We’re going to also give premium to people with particular education and all and eliminating two very important family unification cornerstones of our laws, especially since 1964. We are undermining families.
We’re going to demand not only that they establish some strategy plan for seeing this border and all of it within six months. In the meantime, you would not believe the massive deportations.
We’re also going to set up E-Verify, a mandatory national identification system. Talk about Big Brother. I mean, we are absolutely extending this across the country. Everything that happens at the border eventually goes everywhere, as we can see now with the drones, with ICE agents and border patrol agents everywhere.
In spite of the fact that migration has been at the lowest for 40 years, in spite of the study that shows the border regions are the safest, they have less indices of crime, a lower crime rate than some of the other interior, in spite of the fact that border patrol has been criticized completely, not only by us but by the GAO on any number of things, they continue to get paid $80,000, $90,000 a year, while my lawyers here in my office get paid $60,000 a year and need to pay $100,000 in student loans.
We are robbing the Treasury for real security, which is schools. We’re firing teachers. We’re closing down the post office. We can’t fix our roads. We don’t have health care. Things that really bring security to our society, we are not doing them. We are squandering.
And very painful to us, they are tripling the criminal prosecutions in Tucson of illegal entry that I told you is the big crime of the century. They’re tripling the amount. They have 70 people shackled in chains, tied to each other, that have an entire criminal proceeding, an entire criminal—from initial appearance to sentencing to a private prison CCA that we pay $17 million per month at this point from this court. They want to triple that, adding another $50 million to that. Total is $5.5 billion in addition to the $18 billion that was utilized here.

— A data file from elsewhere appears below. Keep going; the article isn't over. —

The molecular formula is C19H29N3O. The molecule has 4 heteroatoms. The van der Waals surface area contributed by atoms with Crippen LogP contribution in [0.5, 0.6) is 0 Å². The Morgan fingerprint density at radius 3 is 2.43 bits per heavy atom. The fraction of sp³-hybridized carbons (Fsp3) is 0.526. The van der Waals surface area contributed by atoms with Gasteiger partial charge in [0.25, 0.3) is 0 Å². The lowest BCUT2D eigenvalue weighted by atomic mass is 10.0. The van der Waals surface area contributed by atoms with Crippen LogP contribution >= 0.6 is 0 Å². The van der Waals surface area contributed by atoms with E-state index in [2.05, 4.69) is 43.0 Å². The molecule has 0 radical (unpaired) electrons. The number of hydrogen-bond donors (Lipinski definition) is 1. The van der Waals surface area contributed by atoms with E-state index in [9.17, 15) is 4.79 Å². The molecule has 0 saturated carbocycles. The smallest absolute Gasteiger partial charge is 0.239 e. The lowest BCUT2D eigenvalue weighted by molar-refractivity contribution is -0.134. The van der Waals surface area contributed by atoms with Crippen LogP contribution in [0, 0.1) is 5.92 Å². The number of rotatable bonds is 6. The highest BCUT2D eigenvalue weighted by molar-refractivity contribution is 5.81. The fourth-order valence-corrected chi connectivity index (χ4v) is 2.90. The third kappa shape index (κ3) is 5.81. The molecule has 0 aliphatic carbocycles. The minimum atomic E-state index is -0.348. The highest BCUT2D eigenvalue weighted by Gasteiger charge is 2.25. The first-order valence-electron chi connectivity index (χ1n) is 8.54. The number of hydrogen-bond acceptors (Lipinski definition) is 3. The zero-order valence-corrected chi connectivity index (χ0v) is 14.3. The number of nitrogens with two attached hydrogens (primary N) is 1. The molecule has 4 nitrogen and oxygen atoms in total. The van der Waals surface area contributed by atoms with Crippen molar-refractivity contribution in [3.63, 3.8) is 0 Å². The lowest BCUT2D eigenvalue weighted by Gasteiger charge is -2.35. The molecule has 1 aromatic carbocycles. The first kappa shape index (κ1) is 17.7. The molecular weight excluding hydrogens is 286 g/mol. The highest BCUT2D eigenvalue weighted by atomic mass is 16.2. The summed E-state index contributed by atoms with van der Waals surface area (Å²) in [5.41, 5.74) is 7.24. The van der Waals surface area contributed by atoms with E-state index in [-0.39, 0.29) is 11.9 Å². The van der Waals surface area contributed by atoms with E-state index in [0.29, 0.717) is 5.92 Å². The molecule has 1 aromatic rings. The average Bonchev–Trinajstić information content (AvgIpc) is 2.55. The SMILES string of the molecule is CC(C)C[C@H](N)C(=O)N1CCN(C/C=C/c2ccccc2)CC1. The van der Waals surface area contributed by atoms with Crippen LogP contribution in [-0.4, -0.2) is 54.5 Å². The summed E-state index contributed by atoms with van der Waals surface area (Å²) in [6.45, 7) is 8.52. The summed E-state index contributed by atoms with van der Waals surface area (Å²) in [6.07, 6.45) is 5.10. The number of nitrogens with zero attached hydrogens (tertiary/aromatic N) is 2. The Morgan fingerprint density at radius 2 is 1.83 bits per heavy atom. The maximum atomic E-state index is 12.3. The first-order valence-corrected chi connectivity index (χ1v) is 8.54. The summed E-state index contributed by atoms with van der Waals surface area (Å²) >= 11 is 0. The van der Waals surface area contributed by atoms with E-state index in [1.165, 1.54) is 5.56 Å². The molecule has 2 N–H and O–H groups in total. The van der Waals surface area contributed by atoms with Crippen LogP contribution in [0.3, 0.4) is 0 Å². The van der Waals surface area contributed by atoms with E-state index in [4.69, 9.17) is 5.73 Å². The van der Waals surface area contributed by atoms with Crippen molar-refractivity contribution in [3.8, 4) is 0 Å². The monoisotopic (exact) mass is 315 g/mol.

We need to follow the money and we need to see the reality here, the reality of the border, the reality. We’re not dealing with the fact that 6 million Mexicanos left agriculture and related jobs in Mexico since ’94 and had to come to the United States unlawfully because of the North American Free Trade Agreement that has been established and found by the United Nations that over 6 million Mexicanos have left.
Why are we not talking about that instead of scolding them, instead of saying what the president said, that it’s time for immigrants to pay their debt to our society? It’s the exact opposite. It is time for us to pay our debt to the undocumented community. If they were not around, our economy would be in absolute shambles. They have built this country. They impoverished their lives to enrich yours and mine. The contributions are clearly established in any credible study. And yet we demonize the immigrant and then on the other hand say, well, but we need another 200,000 of you, you know, per year if we need to.
I think it’s really time for us to engage in a real dialog. And you ask about the other groups because they’ve not engaged in this dialog about the truth of immigration. If we had done that dialog, I think we’d be under a better scenario for a bill.
DESVARIEUX: Well, we’ll continue to track that bill, which is going to be debated on the Senate floor in the coming months.
Thank you so much for joining us, Isabel.
GARCIA: Thank you so much.
DESVARIEUX: And thank you for joining us on The Real News Network.